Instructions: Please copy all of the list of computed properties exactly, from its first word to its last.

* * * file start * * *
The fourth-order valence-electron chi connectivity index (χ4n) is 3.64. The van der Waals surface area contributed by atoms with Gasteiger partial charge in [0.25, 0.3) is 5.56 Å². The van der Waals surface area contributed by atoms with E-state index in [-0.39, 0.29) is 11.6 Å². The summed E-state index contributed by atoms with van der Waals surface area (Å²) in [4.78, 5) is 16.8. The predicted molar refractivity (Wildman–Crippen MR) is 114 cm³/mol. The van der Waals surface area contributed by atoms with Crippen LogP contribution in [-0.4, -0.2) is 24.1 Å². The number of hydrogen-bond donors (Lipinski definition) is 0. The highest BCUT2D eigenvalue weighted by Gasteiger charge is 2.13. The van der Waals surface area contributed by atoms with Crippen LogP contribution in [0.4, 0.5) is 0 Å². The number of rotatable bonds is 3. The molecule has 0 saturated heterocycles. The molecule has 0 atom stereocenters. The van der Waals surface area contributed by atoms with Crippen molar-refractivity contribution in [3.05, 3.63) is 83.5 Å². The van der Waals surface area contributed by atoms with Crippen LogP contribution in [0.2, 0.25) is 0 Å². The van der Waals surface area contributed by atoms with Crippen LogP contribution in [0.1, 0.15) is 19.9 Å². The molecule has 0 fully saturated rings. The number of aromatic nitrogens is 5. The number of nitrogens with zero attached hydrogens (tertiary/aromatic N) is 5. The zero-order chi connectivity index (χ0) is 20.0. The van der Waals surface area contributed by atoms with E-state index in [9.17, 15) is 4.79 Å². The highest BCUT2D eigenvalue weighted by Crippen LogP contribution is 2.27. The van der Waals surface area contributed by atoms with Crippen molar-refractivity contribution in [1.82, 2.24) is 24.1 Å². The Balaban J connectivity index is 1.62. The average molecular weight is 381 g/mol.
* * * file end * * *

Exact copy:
The fourth-order valence-electron chi connectivity index (χ4n) is 3.64. The van der Waals surface area contributed by atoms with Gasteiger partial charge in [0.25, 0.3) is 5.56 Å². The van der Waals surface area contributed by atoms with E-state index in [-0.39, 0.29) is 11.6 Å². The summed E-state index contributed by atoms with van der Waals surface area (Å²) in [4.78, 5) is 16.8. The predicted molar refractivity (Wildman–Crippen MR) is 114 cm³/mol. The van der Waals surface area contributed by atoms with Crippen LogP contribution in [-0.4, -0.2) is 24.1 Å². The number of hydrogen-bond donors (Lipinski definition) is 0. The highest BCUT2D eigenvalue weighted by Gasteiger charge is 2.13. The van der Waals surface area contributed by atoms with Crippen LogP contribution in [0.4, 0.5) is 0 Å². The number of rotatable bonds is 3. The molecule has 0 saturated heterocycles. The molecule has 0 atom stereocenters. The van der Waals surface area contributed by atoms with Crippen molar-refractivity contribution in [3.05, 3.63) is 83.5 Å². The van der Waals surface area contributed by atoms with Crippen LogP contribution in [0.2, 0.25) is 0 Å². The van der Waals surface area contributed by atoms with Crippen LogP contribution in [0.1, 0.15) is 19.9 Å². The molecule has 0 fully saturated rings. The number of aromatic nitrogens is 5. The number of nitrogens with zero attached hydrogens (tertiary/aromatic N) is 5. The zero-order chi connectivity index (χ0) is 20.0. The van der Waals surface area contributed by atoms with E-state index in [9.17, 15) is 4.79 Å². The highest BCUT2D eigenvalue weighted by Crippen LogP contribution is 2.27. The van der Waals surface area contributed by atoms with Crippen molar-refractivity contribution in [1.82, 2.24) is 24.1 Å². The Balaban J connectivity index is 1.62. The average molecular weight is 381 g/mol.